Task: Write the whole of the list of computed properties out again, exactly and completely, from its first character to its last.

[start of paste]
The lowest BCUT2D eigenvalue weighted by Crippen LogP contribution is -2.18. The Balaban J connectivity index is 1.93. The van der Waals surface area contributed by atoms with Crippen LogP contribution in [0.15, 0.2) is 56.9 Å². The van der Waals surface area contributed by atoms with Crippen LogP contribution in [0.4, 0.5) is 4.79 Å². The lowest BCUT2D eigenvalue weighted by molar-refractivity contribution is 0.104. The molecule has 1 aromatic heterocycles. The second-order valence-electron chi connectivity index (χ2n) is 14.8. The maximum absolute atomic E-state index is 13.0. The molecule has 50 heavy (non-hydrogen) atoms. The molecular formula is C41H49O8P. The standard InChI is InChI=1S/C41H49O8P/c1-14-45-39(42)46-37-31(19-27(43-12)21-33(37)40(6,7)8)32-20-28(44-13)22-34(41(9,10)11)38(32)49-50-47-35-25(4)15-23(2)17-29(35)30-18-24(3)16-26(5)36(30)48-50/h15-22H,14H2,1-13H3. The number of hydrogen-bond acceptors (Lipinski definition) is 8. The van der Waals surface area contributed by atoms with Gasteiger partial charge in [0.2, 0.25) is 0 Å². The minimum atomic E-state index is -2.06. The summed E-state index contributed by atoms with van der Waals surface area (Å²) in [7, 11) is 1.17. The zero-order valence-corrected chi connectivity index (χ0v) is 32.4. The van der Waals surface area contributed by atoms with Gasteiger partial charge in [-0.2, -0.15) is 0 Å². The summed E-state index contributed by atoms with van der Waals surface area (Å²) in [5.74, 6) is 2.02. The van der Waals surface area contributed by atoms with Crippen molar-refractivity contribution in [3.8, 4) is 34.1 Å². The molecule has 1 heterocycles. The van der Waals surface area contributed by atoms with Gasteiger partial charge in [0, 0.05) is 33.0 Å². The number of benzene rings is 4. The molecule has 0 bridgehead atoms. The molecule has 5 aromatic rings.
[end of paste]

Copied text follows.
The lowest BCUT2D eigenvalue weighted by Crippen LogP contribution is -2.18. The Balaban J connectivity index is 1.93. The van der Waals surface area contributed by atoms with Crippen LogP contribution in [0.15, 0.2) is 56.9 Å². The van der Waals surface area contributed by atoms with Crippen LogP contribution in [0.4, 0.5) is 4.79 Å². The lowest BCUT2D eigenvalue weighted by molar-refractivity contribution is 0.104. The molecule has 1 aromatic heterocycles. The second-order valence-electron chi connectivity index (χ2n) is 14.8. The maximum absolute atomic E-state index is 13.0. The molecule has 50 heavy (non-hydrogen) atoms. The molecular formula is C41H49O8P. The standard InChI is InChI=1S/C41H49O8P/c1-14-45-39(42)46-37-31(19-27(43-12)21-33(37)40(6,7)8)32-20-28(44-13)22-34(41(9,10)11)38(32)49-50-47-35-25(4)15-23(2)17-29(35)30-18-24(3)16-26(5)36(30)48-50/h15-22H,14H2,1-13H3. The number of hydrogen-bond acceptors (Lipinski definition) is 8. The van der Waals surface area contributed by atoms with Gasteiger partial charge in [0.2, 0.25) is 0 Å². The minimum atomic E-state index is -2.06. The summed E-state index contributed by atoms with van der Waals surface area (Å²) in [7, 11) is 1.17. The zero-order valence-corrected chi connectivity index (χ0v) is 32.4. The van der Waals surface area contributed by atoms with Gasteiger partial charge in [-0.2, -0.15) is 0 Å². The summed E-state index contributed by atoms with van der Waals surface area (Å²) in [5.74, 6) is 2.02. The van der Waals surface area contributed by atoms with Crippen molar-refractivity contribution in [3.8, 4) is 34.1 Å². The molecule has 1 heterocycles. The van der Waals surface area contributed by atoms with Gasteiger partial charge in [0, 0.05) is 33.0 Å². The number of benzene rings is 4. The molecule has 0 bridgehead atoms. The molecule has 5 aromatic rings.